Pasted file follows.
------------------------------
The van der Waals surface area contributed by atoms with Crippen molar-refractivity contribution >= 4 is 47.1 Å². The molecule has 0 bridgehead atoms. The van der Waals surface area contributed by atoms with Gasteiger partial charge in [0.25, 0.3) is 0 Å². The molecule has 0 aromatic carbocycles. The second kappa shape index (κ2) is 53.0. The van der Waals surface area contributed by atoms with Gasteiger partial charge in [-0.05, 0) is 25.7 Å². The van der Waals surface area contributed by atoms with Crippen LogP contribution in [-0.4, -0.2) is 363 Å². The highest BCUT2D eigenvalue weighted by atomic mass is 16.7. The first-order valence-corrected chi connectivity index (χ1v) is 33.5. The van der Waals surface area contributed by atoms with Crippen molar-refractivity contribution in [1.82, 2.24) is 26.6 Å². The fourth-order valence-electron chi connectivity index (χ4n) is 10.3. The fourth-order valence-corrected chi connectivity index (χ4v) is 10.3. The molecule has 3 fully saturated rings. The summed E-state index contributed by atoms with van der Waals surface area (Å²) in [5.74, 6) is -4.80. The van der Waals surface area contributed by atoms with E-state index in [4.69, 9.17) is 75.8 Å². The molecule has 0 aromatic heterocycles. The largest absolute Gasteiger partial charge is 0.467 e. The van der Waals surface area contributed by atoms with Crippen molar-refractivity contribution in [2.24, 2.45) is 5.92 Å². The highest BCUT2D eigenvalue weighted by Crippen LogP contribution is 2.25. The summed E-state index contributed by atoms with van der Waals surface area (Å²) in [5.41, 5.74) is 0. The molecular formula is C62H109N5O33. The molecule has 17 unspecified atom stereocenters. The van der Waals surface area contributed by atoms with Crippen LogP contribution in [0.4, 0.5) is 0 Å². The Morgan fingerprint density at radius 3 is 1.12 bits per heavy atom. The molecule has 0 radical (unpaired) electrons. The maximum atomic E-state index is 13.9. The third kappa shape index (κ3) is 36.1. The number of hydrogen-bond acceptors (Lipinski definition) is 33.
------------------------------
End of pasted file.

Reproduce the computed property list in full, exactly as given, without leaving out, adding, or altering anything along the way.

The van der Waals surface area contributed by atoms with Crippen molar-refractivity contribution >= 4 is 47.1 Å². The molecule has 0 bridgehead atoms. The van der Waals surface area contributed by atoms with Gasteiger partial charge in [0.25, 0.3) is 0 Å². The molecule has 0 aromatic carbocycles. The second kappa shape index (κ2) is 53.0. The van der Waals surface area contributed by atoms with Gasteiger partial charge in [-0.05, 0) is 25.7 Å². The van der Waals surface area contributed by atoms with Crippen LogP contribution in [-0.4, -0.2) is 363 Å². The highest BCUT2D eigenvalue weighted by atomic mass is 16.7. The first-order valence-corrected chi connectivity index (χ1v) is 33.5. The van der Waals surface area contributed by atoms with Crippen molar-refractivity contribution in [1.82, 2.24) is 26.6 Å². The fourth-order valence-electron chi connectivity index (χ4n) is 10.3. The fourth-order valence-corrected chi connectivity index (χ4v) is 10.3. The molecule has 3 fully saturated rings. The summed E-state index contributed by atoms with van der Waals surface area (Å²) in [5.74, 6) is -4.80. The van der Waals surface area contributed by atoms with E-state index in [4.69, 9.17) is 75.8 Å². The molecule has 0 aromatic heterocycles. The largest absolute Gasteiger partial charge is 0.467 e. The van der Waals surface area contributed by atoms with Crippen molar-refractivity contribution in [2.24, 2.45) is 5.92 Å². The highest BCUT2D eigenvalue weighted by Crippen LogP contribution is 2.25. The summed E-state index contributed by atoms with van der Waals surface area (Å²) in [5.41, 5.74) is 0. The molecular formula is C62H109N5O33. The molecule has 17 unspecified atom stereocenters. The van der Waals surface area contributed by atoms with Crippen LogP contribution in [0.4, 0.5) is 0 Å². The Morgan fingerprint density at radius 3 is 1.12 bits per heavy atom. The molecule has 0 radical (unpaired) electrons. The maximum atomic E-state index is 13.9. The third kappa shape index (κ3) is 36.1. The number of hydrogen-bond acceptors (Lipinski definition) is 33.